Nelson v. Gleason et al

Filing 66

ORDER OF MAGISTRATE JUDGE HUGH B. SCOTTORDER finding as moot 42 Motion ; denying 42 Motion for Sanctions; granting in part and denying in part 42 Motion to Compel; denying 50 Motion ; denying 62 Mo tion to CompelPlaintiff's Motion (Docket No. 42) denied as moot, save production of a duplicate copy of defense initial disclosure filed with the Court. Court Clerk is instructed to copy and send to plaintiff defendants' in itial disclosures (Docket Nos. 28, 36).Plaintiff's remaining discovery motions (Docket Nos. 50, 62) are denied.Defendants' motion to extend their time to respond to 5/15/2017 (Docket No. 45, Defs. Atty. Decl. 4) is granted, nunc pro tunc.Copy of Order mailed to plaintiff at Clinton Correctional Facility by Chambers.So Ordered. Signed by Hon. Hugh B. Scott on 7/13/2017. (DRH)-CLERK TO FOLLOW UP-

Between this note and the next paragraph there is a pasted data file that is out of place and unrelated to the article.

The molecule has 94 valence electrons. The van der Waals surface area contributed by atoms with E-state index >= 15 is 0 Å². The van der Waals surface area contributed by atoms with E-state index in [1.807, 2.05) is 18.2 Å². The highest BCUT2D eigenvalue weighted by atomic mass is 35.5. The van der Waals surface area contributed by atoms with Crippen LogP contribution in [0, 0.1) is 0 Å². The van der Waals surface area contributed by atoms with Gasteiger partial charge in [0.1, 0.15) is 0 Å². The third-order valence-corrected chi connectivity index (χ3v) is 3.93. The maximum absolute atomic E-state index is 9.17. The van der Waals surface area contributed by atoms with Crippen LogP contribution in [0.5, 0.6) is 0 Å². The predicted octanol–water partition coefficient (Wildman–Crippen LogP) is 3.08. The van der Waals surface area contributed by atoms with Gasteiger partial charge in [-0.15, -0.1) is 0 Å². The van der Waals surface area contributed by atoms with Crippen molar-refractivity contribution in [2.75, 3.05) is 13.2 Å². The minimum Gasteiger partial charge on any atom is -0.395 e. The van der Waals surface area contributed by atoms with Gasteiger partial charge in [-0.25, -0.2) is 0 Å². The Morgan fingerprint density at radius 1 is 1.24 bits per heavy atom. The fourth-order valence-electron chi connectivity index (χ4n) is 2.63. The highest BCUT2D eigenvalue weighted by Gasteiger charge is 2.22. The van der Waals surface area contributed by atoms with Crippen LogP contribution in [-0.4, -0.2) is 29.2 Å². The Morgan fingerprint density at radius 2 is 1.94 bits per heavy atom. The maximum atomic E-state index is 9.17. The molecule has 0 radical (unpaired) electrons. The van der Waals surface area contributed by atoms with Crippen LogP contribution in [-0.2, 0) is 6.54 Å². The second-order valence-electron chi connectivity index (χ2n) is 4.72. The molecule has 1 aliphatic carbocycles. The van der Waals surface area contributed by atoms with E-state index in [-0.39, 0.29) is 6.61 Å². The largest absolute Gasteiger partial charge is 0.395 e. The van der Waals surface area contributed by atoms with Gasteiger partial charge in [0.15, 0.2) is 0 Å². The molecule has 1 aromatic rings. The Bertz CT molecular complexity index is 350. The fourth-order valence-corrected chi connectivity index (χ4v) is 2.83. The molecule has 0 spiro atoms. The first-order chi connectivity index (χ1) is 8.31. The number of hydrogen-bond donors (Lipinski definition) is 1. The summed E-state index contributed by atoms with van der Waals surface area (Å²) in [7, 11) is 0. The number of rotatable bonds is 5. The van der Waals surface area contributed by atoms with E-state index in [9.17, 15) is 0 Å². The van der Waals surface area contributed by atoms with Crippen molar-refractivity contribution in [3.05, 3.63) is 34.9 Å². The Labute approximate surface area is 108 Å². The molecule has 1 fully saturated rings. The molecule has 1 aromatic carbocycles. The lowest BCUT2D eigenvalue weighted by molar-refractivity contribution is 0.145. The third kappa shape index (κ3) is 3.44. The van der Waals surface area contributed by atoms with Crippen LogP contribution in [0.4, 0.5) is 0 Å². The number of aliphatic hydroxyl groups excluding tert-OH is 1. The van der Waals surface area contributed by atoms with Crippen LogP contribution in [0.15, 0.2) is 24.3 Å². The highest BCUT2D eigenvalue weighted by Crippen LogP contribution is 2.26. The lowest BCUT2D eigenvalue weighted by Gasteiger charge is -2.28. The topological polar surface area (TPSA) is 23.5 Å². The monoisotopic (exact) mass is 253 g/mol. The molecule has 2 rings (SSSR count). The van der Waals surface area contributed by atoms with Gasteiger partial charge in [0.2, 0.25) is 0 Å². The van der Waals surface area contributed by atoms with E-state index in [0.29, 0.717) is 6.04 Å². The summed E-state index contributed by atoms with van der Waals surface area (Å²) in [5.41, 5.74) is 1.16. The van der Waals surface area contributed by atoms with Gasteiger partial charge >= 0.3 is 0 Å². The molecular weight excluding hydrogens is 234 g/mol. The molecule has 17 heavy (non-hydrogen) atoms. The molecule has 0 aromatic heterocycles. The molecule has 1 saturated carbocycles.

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UNITED STATES DISTRICT COURT WESTERN DISTRICT OF NEW YORK LIONELL NELSON, Plaintiff, Hon. Hugh B. Scott 14CV870A v. Order LARRY GLEASON, CARLETON BRINK, and GARY BELZ, Defendants. Before the Court are plaintiff’s motions (Docket Nos. 42, 50, 62). First, plaintiff moves to enforce a prior Order (this Court’s Scheduling Order, Docket No. 12) requiring defendants Larry Gleason, Carleton Brink, and Gary Belz to produce initial disclosure (Docket No. 42). Plaintiff also seeks sanctions against defendants for deliberately disregarding the Scheduling Order in not providing initial disclosure and for making allegedly false representations (Docket No. 42). He also moved to compel defendants to answer Interrogatories (id.). Then, plaintiff moves to compel responses to his Requests for Admissions and seeks discovery sanctions for discovery he deems to be evasive (Docket No. 50). Later, he again moved to compel answers to his Interrogatories (Docket No. 62) and for production of documents (id.), while stating his response to defendants’ objections to discovery (id.). As for plaintiff’s first motion, responses were due by April 21, 2017, with replies initially due by April 28, 2017 (Docket No. 43), but defendants sought to extend plaintiff’s reply to May 5, 2017, due to their late service of their response (Docket Nos. 47 (motion), 48 (Order granting defense motion), 49 (Order granting extension of reply deadline)). Defendants submitted their response (Docket No. 45) and plaintiff replied (Docket No. 54). Within their response to plaintiff’s first motion, defendants also requested the extension of time, until May 5, 2017, to answer his Interrogatories (Docket No. 45), which this Court had not addressed. Now seeing little prejudice to plaintiff (and that defendants had served answers, Docket Nos. 46 (Belz, filed April 21, 2017), 51 (Gleason, filed May 5, 2017), 56 (Brink, filed May 15, 2017), even though the last answer was after the May 5 deadline sought), defendants motion for that extension (see Docket No. 45, Defs. Atty. Decl. ¶ 4) is granted nunc pro tunc, but to the date of the last served answer, or May 15, 2017; and so much of plaintiff’s second motion (Docket No. 50) objecting to the timing of defense answers to these Interrogatories, is denied. Regarding plaintiff’s second discovery motion (Docket No. 50), he was ordered to file with this Court his Requests for Admissions, see W.D.N.Y. Loc. Civ. R. 5.2(f) (requiring filing of discovery in pro se cases), by June 2, 2017; responses then were due by June 16, 2017, with replies due by June 26, 2017 (Docket No. 57). These two motions were deemed submitted, without oral argument, on June 26, 2017 (Docket No. 57). Plaintiff’s third motion to compel had responses due by June 14, 2017 (Docket No. 64). All motions thus were submitted (without oral argument) on June 26, 2017 (see Docket No. 57). BACKGROUND Plaintiff, proceeding pro se as an inmate at Southport Correctional Facility, alleged that defendant corrections officers came into plaintiff’s cell on October 16, 2011, and threw plaintiff 2 against the cell wall and grabbed him by the throat and mouth to compel him to open his mouth. Defendants allegedly then handcuffed plaintiff and took him to the shower where plaintiff was punched. The defendants were seeking drugs plaintiff allegedly had from an earlier visit. Defendants then allegedly stripped searched plaintiff for the contraband. In all, plaintiff alleges that defendants deprived him of his rights under the Eighth Amendment to be free from unjustified use of force (id. ¶ 51) and the failure of defendant Corrections Sergeant Belz to protect him from the codefendants (id. ¶¶ 54-55). He moved for leave to proceed in forma pauperis (Docket Nos. 2, 3), which was granted while this Court dismissed plaintiff’s official capacity claims (Docket No. 4, Order of May 14, 2015, at 1-2). The time for defendants’ to serve their Answer was extended (Docket No. 12; cf. Docket No. 5), and defendants duly filed their Answer on September 30, 2016 (Docket No. 17). On September 30, 2016, a Scheduling Order was entered, with discovery to be completed by March 28, 2017 (Docket No. 18). After motion practice regarding plaintiff’s attempts to obtain entry of default against defendants (Docket Nos. 20, 22, 27, 33) plaintiff’s Interrogatories to defendants (Docket Nos. 29-31), and plaintiff’s initial disclosure (Docket No. 32), that schedule was extended (see Docket No. 40) with discovery to be completed by May 24, 2017 (Docket No. 41). After additional discovery responses (as detailed below), and, upon defense request for extension (Docket No. 60), the schedule was further extended and discovery deadline now is August 18, 2017 (Docket No. 63). Given that these motions involve discovery responses deemed owed, a discourse into the filings of discovery in this action is in order, see W.D.N.Y. Loc. Civ. R. 5.2(f). This discussion will track the three motions to compel filed by plaintiff. 3 Plaintiff’s First Motion (Docket No. 42) The first Scheduling Order was an inmate Scheduling Order (Docket No. 18); an exception from Rule 26(a) allows this Court to order the parties (primarily defendants) to exchange initial disclosures (id. ¶ 3), with these disclosures due by November 29, 2016 (id.). Under this District’s Local Civil Rule 5.2(f), in an incarcerated pro se action such as this “all discovery materials . . . shall be filed with the Court, W.D.N.Y. Loc. Civ. R. 5.2(f); see id. R. 5.2(f)(1) (defining “discovery” required to be filed). Plaintiff filed his Interrogatories posed to each defendant (Docket Nos. 29-31). Defendants filed their disclosures on November 29, 2016 (Docket No. 28), with attached documents, and then refiled just the initial disclosure on January 17, 2017 (Docket No. 36), with proof of service of both filings attached (Docket Nos. 28, 36). Plaintiff moved to enforce the initial Scheduling Order and its requirement of production of initial disclosure, seeking sanctions for defendants’ non-disclosure (Docket No. 42). Defendants argue that the motion should be denied because plaintiff made no attempt to confer about the discovery dispute prior to moving (Docket No. 45, Defs. Atty. Decl. ¶ 3). After noting that one of the defendants submitted his answers to plaintiff’s Interrogatories (id. ¶ 4 & n.1; Docket No. 46, Belz Ans. to Interrog.), defendants recounted the materials produced with their initial disclosure (Docket No. 45, Defs. Atty. Decl. ¶ 5) and notes the absence of a Use of Force or Unusual Incident Report for this incident (id. ¶ 6). Defendants also sought an extension of time (until May 5, 2017) to answer plaintiff’s remaining Interrogatories (Docket No. 45, Defs. Atty. Decl. ¶ 4). 4 Plaintiff replied pleading that he did not know of the meet and confer requirement prior to moving to compel disclosure but he disputes whether there is a meet and confer requirement either under Rule 26(a) or after serving Interrogatories (Docket No. 54, Pl. Decl. ¶ 3). He claims that defense counsel’s response was back dated to hide defendants’ continued tardiness (id. ¶ 5). Plaintiff continues to seek production of the Inspector General report (id. ¶ 6) which defendants as a matter of policy refuse to produce to inmates directly due to security concerns (see Docket No. 45, Defs. Atty. Decl. ¶ 5). But defense counsel offered a method for plaintiff to review the Inspector General’s Report (Docket No. 45, Defs. Atty. Decl. ¶ 5) but does not state what that procedure is. Meanwhile, plaintiff served and filed his document demand (Docket No. 44; see Docket No. 45, Defs. Atty. Decl. ¶ 7); defendants stated that they were endeavoring to produce the sought materials by May 5, 2017 (Docket No. 45, Defs. Atty. Decl. ¶ 7). Plaintiff’s Second Motion (Docket No. 50) While the first motion was pending, plaintiff also moved for sanctions against defendants for their failure to answer his Requests for Admissions, for filing duplicate documents, and other, purported evasive actions (Docket No. 50). While setting defendants’ response deadline, this Court also noted that plaintiff had not filed the Request for Admissions at issue, as would be required for discovery requests from a pro se inmate litigant under this Court’s Local Rule 5.2(f)(1)(G) nor was it included with his moving papers, and gave plaintiff until June 2, 2017, to file copies of the Request (Docket No. 57). Plaintiff never filed the Request and defendants did not respond to this motion. 5 Plaintiff’s Third Motion (Docket No. 62) Finally, plaintiff moved defendants to produce specified responses to his document production (Docket No. 62; see Docket No. 44). Plaintiff earlier noted that defendants Gleason and Brink had not served answers to Interrogatories as of May 9, 2017 (Docket No. 55, Pl. Response ¶ 2), although they later did serve and file their answers (Docket Nos. 51 (Gleason’s Answer, dated May 5, 2017), 56 (Brink’s Answer, dated May 15, 2017). Defendants’ motion for nunc pro tunc service of these Answers was granted above. Regarding objections raised by defendants under New York Civil Rights Law § 50-a to production of defendants’ personnel records, plaintiff proposes to have this Court conduct an in camera review of the sought files to identify documents that could be produced (Docket No. 62, Pl. [3d] Motion to Compel ¶¶ 4, 9). Again, defendants respond that plaintiff failed to meet and confer regarding what was and was not produced in his document demand (Docket No. 65, Defs. Atty. Decl. ¶ 3). After noting objections to producing documents not in their custody, possession, or control (id. ¶ 6), defendants state that they produced logbook entries to plaintiff and noted that no Use of Force report or Unusual Incident Report were created (id. ¶ 7). They also contend that plaintiff’s request for any and all rules and regulations on how to conduct an investigation of prisoners was overly broad and requested that plaintiff narrow that request (id. ¶¶ 8-9), after producing Department of Corrections and Community Supervision directives regarding use of physical force, unusual incident reports, reporting inmate attitude and behavior, and other matters (id. ¶ 9). Finally, defendants addressed some concerns stated by plaintiff regarding Interrogatory answers (id. ¶¶ 10-16). 6 DISCUSSION I. Applicable Standards Rule 26(a) is usually not applicable to inmate cases, Fed. R. Civ. P. 26(a)(1)(B)(iv) (exemption from initial disclosure for action brought without an attorney by a person in custody) unless so ordered by this Court, id., R. 26(a)(1)(A). It is under this provision that this Court issues Scheduling Orders in pro se inmate actions without holding a Scheduling Conference and requiring the parties to exchange initial disclosure, as was done in this case (Docket No. 18). Under this Court’s Local Civil Rule, discovery for pro se cases is to be filed with this Court, unlike discovery in represented actions, W.D.N.Y. Loc. Civ. R. 5.2(f). The purpose of this filing is ensure that discovery is provided to pro se inmate litigants and for the Court to be aware of what was (and was not) produced, given the unequal means most defendants have as compared with pro se inmate plaintiffs. Discovery under the Federal Rules is intended to reveal relevant documents and testimony, but this process is supposed to occur with a minimum of judicial intervention. See 8A Charles A. Wright, Arthur R. Miller & Richard L. Marcus, Federal Practice and Procedure § 2288, at 655-65 (Civil 2d ed. 1994). “Parties may obtain discovery regarding any nonprivileged matter that is relevant to any party’s claim or defense–including the existence, description, nature, custody, condition, and location of any documents or other tangible things and the identity and location of persons having knowledge of any discoverable matter.” Fed. R. Civ. P. 26(b)(1) (effective Dec. 1, 2007). Federal Rule 26(b)(2)(i) allows this Court to limit the scope and means for discovery if “the discovery sought is unreasonably cumulative or 7 duplicative, or is obtainable from some other source that is more convenient, less burdensome, or less expensive.” Federal Rule of Civil Procedure 37(a) allows a party to apply to the Court for an Order compelling discovery, with that motion including a certification that the movant in good faith conferred or attempted to confer with the party not making the disclosure to secure that disclosure without court intervention. Fed. R. Civ. P. 37(a)(2)(A). II. Initial Disclosures (Docket No. 42) Defendants filed their initial disclosure made to plaintiff (Docket Nos. 28 (with attached exhibits), 36), with certificates of service upon plaintiff at Clinton Correctional Facility (id.) back in November 2016, when required by the Scheduling Order (cf. Docket No. 18). Plaintiff’s objection to not receiving it has no basis for compelling defendants to respond (again). Since these disclosures with appended documents are filed with this Court and to ensure that plaintiff has these documents, the Court Clerk is asked to send a copy of Docket No. 28 to plaintiff. Otherwise, plaintiff’s motion (Docket No. 42) to compel this disclosure is deemed moot. III. Plaintiff’s Other Discovery Demand (Docket No. 42) The remaining outstanding issue is production of an Inspector General’s report on the incident, IAD-11-1506. Defense counsel offered an unstated method for having plaintiff inspect these documents; defendants shall produce the report to plaintiff pursuant to this method. Therefore, plaintiff’s first motion (Docket No. 42) is granted in part, deemed moot where already produced or to be furnished by copy from the Court Clerk. 8 IV. Plaintiff’s Requests for Admissions (Docket No. 50) This Court next turns to plaintiff’s second discovery sanction motion (Docket No. 50). He seeks responses to his Requests for Admissions (id.). Plaintiff has not filed a copy of the Request, W.D.N.Y. Loc. Civ. R. 5.2(f) (cf. Docket No. 57). Thus, this Court cannot determine on this record what was being asked, whether (for example) it is cumulative of discovery obtained by other methods. Absent that documentation (and also lacking a defense response to this motion), plaintiff’s motion (Docket No. 50) is denied. V. Plaintiff’s Third Motion to Compel (Docket No. 62) Plaintiff also proposes in camera inspection of defendants’ personnel and internal affairs files. In Evans v. Murphy, No. 12CV365, Docket No. 46, 2013 U.S. Dist. LEXIS 72825, at *13(W.D.N.Y. May 22, 2013) (Scott, Mag. J.), this Court discussed New York Civil Rights Law § 50-a and an inmate litigant’s access to correction officer defendants’ personnel records. There, the inmate plaintiff moved to compel from the individual corrections officers production of their respective personnel records and internal affairs records in accordance with § 50-a, id. at *11. Defendants argued that they were not in possession of those records, only the Department of Corrections and Community Supervision had those records, id. at *13. This Court then noted that it “cannot compel a non-party to produce documents based upon a Rule 34 discovery demand served upon a party. The Court can only compel the defendants to produce documents that are withing [sic] their possession, custody or control. The Court is also aware that the information in personnel files is considered privileged under New York State law. In federal civil rights cases, issues of privilege are governed by federal, not state, law. It is undisputed that under federal law, New York Civil Rights Law § 50-a does not prohibit discovery of police personnel documents. Martin v. Lamb, 122 F.R.D. 143, 146 (W.D.N.Y. 1988). That does not mean that the state statute is to be given no effect. According to the New York State Court of Appeals, the legislative intent 9 underlying the enactment of §50-a was enacted to prevent time consuming and perhaps vexatious investigation into irrelevant collateral matters in the contest of a civil or criminal action, and to avoid embarrassment and harassment of testifying officers by cross-examination concerning ‘unsubstantiated and irrelevant’ matters in their personnel files. See Matter of Capital Newspapers v. Burns, 67 N.Y.2d 562 (1986). Generally, the Court will direct the production of documents contained in the personnel file of an officer only if the documents are relevant and involved disciplinary action taken against the officer. See Diaz v. Goord, 2007 WL 2815735 (W.D.N.Y. 2007)(Payson, M.J.)(directing disclosure of documents relating to disciplinary action imposed on the defendants in connection with allegation of excessive force); Wright v. Goord, 2008 WL 2788287 (W.D.N.Y. 2008)(Payson, M.J.)(directing search of personnel files for documents relating to disciplinary action taken against defendants based upon the use of excessive force). It is unlikely that documents relating to unsubstantiated claims of excessive force would lead to admissible evidence. See Crenshaw v. Herbert, 409 Fed. Appx. 428 (2d. Cir. 2011)(the district court did not abuse its discretion by denying plaintiff’s motion to compel production of defendant’s personnel file; the court properly relied on defense counsel’s affirmation that the file contained no relevant disciplinary records; even if evidence of a prior substantiated excessive force investigation existed, on the facts of the particular case before us such evidence would be inadmissible to show that defendant acted violently in this instance). Crenshaw, 409 Fed. Appx. at 430 citing Fed. R. Evid. 404(b). See also DiRico v. City of Quincy, 404 F.3d 464 (1st Cir. 2005)(district court in arrestee's § 1983 action against police officer for injuries sustained in arrest did not plainly err in excluding evidence of an earlier arrest by officer that resulted in a complaint of use of excessive force; evidence had no special relevance to any issue in action, evidence relating to a single, unsubstantiated claim of use of excessive force had limited probative value, and admission would have created danger that jury would render verdict on improper basis that officer was prone to engaging in violent behavior.).” Evans, supra, 2013 U.S. Dist. LEXIS 72825, at *13-15 (emphasis in original). In that case, the defendant officers were ordered to produce for in camera inspection “only those documents in their possession, custody or control which relate to any claims of excessive use of force involving any of the individual defendants which has been substantiated upon the conclusion of an internal administrative investigation or court proceeding,” id. at *16. As in Evans, the individual correction officers here do not possess, control or have in their custody their personnel or internal affairs records. But unlike that decision, this Court will 10 not compel these defendants to produce for in camera review documents they do not possess or control. If they have access to their personnel or internal affairs files, they would be required to produce documents that “relate to any claims of excessive use of force involving any of the individual defendants which has been substantiated upon the conclusion of an internal administrative investigation or court proceeding,” id., which is a more limited category of documents than the individual officers’ personnel or internal affairs files, in any documents meet these criteria. Plaintiff’s motion to compel production of defendants’ personnel and internal affairs files (Docket No. 62) thus is denied. VI. What Remains Discovery still must be completed (as previously ordered, Docket No. 63) by August 18, 2017. Both sides did not seek a further extension of this discovery deadline and sufficient time remains to complete discovery. This Court, of course, will entertain any motion to the contrary. Defendants are to furnish the Inspector General’s report, IAD-11-1506, to plaintiff in the manner proffered by defense counsel. Plaintiff’s remaining motions to compel are denied. VII. Plaintiff’s Motion for Discovery Sanctions A. Standards Recovery of reasonable discovery costs under Rule 37 occurs if the motion to compel is granted or disclosure is made after filing that motion, Fed. R. Civ. P. 37(a)(5)(A), and plaintiff as movant here attempted in good faith to obtain discovery; nondisclosure was not substantially justified; and other circumstances would not make an award of expenses unjust, id., R. 37(a)(5)(A)(i), (ii), (iii). If a motion to compel is partially granted, and after giving the parties an opportunity to be heard, this Court may apportion reasonable motion expenses, id., 11 R. 37(a)(5)(C). If the motion to compel is denied, however, the opposing party may receive reasonable defense costs associated with the motion, provided that the motion was not substantially justified or other circumstances would not make the imposition of those costs on the movant unjust, id., R. 37(a)(5)(B). B. Application As defendants correctly notes, plaintiff has not attempted to meet with the defense to resolve his discovery disputes short of motion practice. The first time might be excused because, as he noted in his response (Docket No. 54, Pl. Decl. ¶ 3) he was not aware of the requirement. But for his third motion (Docket No. 62), plaintiff was aware of the obligation as he noted in his prior response. In Evans, supra, 2013 U.S. Dist. LEXIS 72825, at *12 n.6, this Court went further and found that Rule 37’s certification process did not apply to pro se litigants at all. Plaintiff prevailed only in part on his first motion to compel (obtaining a copy of the initial disclosure filed with this Court and access to the Inspector General’s report pursuant to proffered defense procedures). He is denied the other relief sought in that motion and in the two subsequent motions. Thus, the partial prevailing provision of the rules (Fed. R. Civ. P. 37(a)(5)(C)) applies or, if taking each motion separately, the denied motion sanction rules (Fed. R. Civ. P. 37(a)(5)(B)) apply. Under the latter rules, normally the focus would be on defendants’ opposition costs. But plaintiff here is proceeding pro se as an inmate granted leave to sue in forma pauperis (Docket No. 4 (Order); see Docket Nos. 2, 3 (motions)). This constitutes a circumstance in which imposition of defendants’ motion defense costs unjust. Therefore, under either Rule 37(a)(5)(C) or 37(a)(5)(B), no award of costs will be imposed for these motions. 12 CONCLUSION For the reasons stated above, plaintiff’s motion (Docket No. 42) to enforce provisions of the Scheduling Order (Docket No. 18) for defendants to produce initial disclosures is denied as moot, save duplication of the initial disclosure filed by defendants. The Court Clerk is instructed to duplicate and send defense initial disclosure (Docket Nos. 28, 36) to plaintiff. Defense counsel shall produce to plaintiff the Inspector General’s report, as he proposed to do. Plaintiff’s second discovery motion (Docket No. 50) is denied (regarding objections to the timing of defendants’ answers to Interrogatories) and denied as to other relief sought. Plaintiff’s third motion to compel (Docket No. 62) is denied. No award of costs for these motions (either pursuing the successful motion or defending the unsuccessful ones) shall be awarded. Defendants’ motion (see Docket No. 45, Defs. Atty. Decl. ¶ 4) seeking to extend their time to answer plaintiff’s then outstanding Interrogatories is granted, nunc pro tunc, to May 15, 2017, thus making their served Interrogatory Answers (Docket Nos. 51, 56) timely. So Ordered. /s/ Hugh B. Scott Hon. Hugh B. Scott United States Magistrate Judge Dated: Buffalo, New York July 13, 2017 13